Are Employee Performance Reviews Productive?

November 27th, 2011

There is a debate among many HR departments about the actual value of performance reviews and if they actually increase productivity in the workplace or not. Some view performance reviews as somewhat of a system of rewarding only those who are favored by upper management, while many good deeds go unnoticed the rest of the year.

As employees and employers everywhere begin to dread upcoming performance review time, here is what the research says about how they are productive (or not). You decide.

Critics of performance reviews say that when only done once a year, they are ineffective at producing any real change in employee behavior the rest of the time. A Wharton University professor of Management, Matthew Bidwell, indicated that reviews tend to produce competing goals between employee and employer. Employees often do not get the kind of feedback they need to make honest assessments of their worth, and they are only focused on getting a raise. Employers on the other hand are focused on limiting raises and dishing out more work duties to already discouraged employees. The two nary meet in the middle.

To do performance reviews, they must be done correctly. The evidence is stacked up against doing performance reviews, but when done the right way they can be highly effective for a number of reasons. Sadly, only less than 40% of companies actually do performance reviews well, according to senior VP, David Insler, at Sibson Consulting in New York. This means the results are not valid and they do not accurately reflect the development needs of workplaces around the world. Employees at the bottom half of performing teams may feel like they are not heard, while other employees are not challenged enough.

Another concern with performance reviews is that oftentimes those done in a short time frame have the added pressure of just getting done, not getting done right. A WorldAtWork survey conducted in 2011 indicated that as many as 58% of HR managers give their own company performance reviews a grade of “C” or below because they don’t receive adequete training. The survey further revealed that there is an overall dissatisfaction and disconnect among US employees regarding performance reviews – with only 25% of those polled ever having received a positive review and 24% dreading their annual review significantly.

So, what can an HR professional do about the massive negative attitudes towards performance reviews? First, the performance review should be managed as part of an ongoing effort to improve workplace practices and performance. Managers should be conducting them as projects are completed, and at regular intervals. Secondly, the company can benefit greatly by implementing an outsourced, unbiased performance review system – so that all information is secure and accurate.

Over time  and better management of all your performance reviews, your employees will dread them less and will be able to get the feedback they need to be better on the job.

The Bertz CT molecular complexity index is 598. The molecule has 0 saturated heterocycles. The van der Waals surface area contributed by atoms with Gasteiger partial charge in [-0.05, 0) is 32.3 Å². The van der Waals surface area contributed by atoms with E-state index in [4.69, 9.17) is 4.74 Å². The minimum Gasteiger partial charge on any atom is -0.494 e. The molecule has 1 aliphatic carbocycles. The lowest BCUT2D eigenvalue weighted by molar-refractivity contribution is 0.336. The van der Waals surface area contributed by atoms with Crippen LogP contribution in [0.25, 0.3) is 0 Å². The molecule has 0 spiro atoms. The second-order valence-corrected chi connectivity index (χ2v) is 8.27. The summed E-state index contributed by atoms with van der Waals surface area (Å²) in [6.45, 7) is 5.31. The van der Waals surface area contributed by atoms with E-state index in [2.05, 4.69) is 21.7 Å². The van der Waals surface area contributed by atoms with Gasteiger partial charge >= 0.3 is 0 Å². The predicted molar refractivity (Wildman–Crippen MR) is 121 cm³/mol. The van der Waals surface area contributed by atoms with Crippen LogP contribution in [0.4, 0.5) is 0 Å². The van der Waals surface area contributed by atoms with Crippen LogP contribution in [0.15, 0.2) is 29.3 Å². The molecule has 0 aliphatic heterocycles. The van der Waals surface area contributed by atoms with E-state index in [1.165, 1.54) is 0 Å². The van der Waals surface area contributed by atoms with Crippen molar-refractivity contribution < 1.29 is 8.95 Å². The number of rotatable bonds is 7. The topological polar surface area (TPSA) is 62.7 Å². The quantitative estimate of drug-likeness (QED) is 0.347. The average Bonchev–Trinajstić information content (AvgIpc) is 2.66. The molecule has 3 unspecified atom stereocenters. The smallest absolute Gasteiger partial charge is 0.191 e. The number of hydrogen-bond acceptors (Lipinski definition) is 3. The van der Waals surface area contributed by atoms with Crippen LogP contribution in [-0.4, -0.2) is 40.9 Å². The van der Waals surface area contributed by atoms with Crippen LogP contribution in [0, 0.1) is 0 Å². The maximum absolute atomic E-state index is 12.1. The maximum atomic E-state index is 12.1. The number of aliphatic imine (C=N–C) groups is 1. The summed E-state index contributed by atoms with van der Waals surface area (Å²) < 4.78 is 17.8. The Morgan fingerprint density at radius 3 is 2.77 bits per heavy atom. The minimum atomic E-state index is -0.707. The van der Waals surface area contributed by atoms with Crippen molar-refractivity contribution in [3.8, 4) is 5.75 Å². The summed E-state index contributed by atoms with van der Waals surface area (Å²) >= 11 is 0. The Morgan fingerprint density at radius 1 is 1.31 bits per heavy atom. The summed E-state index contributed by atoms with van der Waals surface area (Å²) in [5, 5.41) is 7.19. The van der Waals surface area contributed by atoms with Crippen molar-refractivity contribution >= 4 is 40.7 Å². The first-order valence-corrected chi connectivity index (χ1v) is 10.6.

Photo Credit: Michal Marcol / HR

How To Guide to the Tactful Interview Follow-up

November 21st, 2011

After a job interview, candidates should generally provide some follow up to the hiring authority. It shows professionalism and makes a good impression.  Hiring decisions may not be made on qualifications alone, but also on the impression made on the hiring authority. Effective follow-up shows persistence and enthusiasm for the company.

Here’s how to handle the interview follow-up process, and improving your chances of landing a great new job.

Initial Response 

For a first follow-up, write an email or make a phone call within 48 hours after the interview. It should be presented in a professional matter and show that you are committed to the job opening. The way it is conducted could be based on the tone of the interview.  If the interview was serious and straightforward, the first follow-up should reflect this. If it was light and conversational, be that way in your response, but still remain professional.

Written Follow-Up

Within a week after the first interview, a formal notice can be sent thanking the employer for the opportunity to be interviewed. It should state the interviewer’s name and reiterate your ability to do the job.  The letter does not need to go into detail or mention specific points.  The most effective way to do this is by e-mail especially if there was more than one interviewer.

Major Points

There are important ideas to express in the first follow-up. If you forgot something of interest at the interview, this provides the opportunity to present it. Provide recognition of what was covered in the interview. Reinforce interest in the position by stating you still want the job. Phrase your response in a way that shows confidence, enthusiasm, and motivation.

The Second Round

If a candidate is fortunate enough to advance to the next round of interviews, follow up contact is still necessary and is similar to follow-ups from the initial interview.  However, these contacts can be more brief than previous follow-ups,  as you become more familiar with the interviewers and the company. Too much contact can come off as being overbearing. While this expresses confidence in the early stages of the interview, it gets old after a while.

The Finish Line

You have made it to the final round of interviews! The interviewer may state that it is between you and one or more other candidates. Most hiring authorities will give a day by which a final decision will be made and you will be contacted either way. Sending a brief correspondence two or three days before decision time stating you are excited about the opportunity and what you can offer can still make an impression. Measure this response based on the tone of the whole process.

Want to find a great new career this year? Contact the professionals at Davis Staffing for part time and full time opportunities!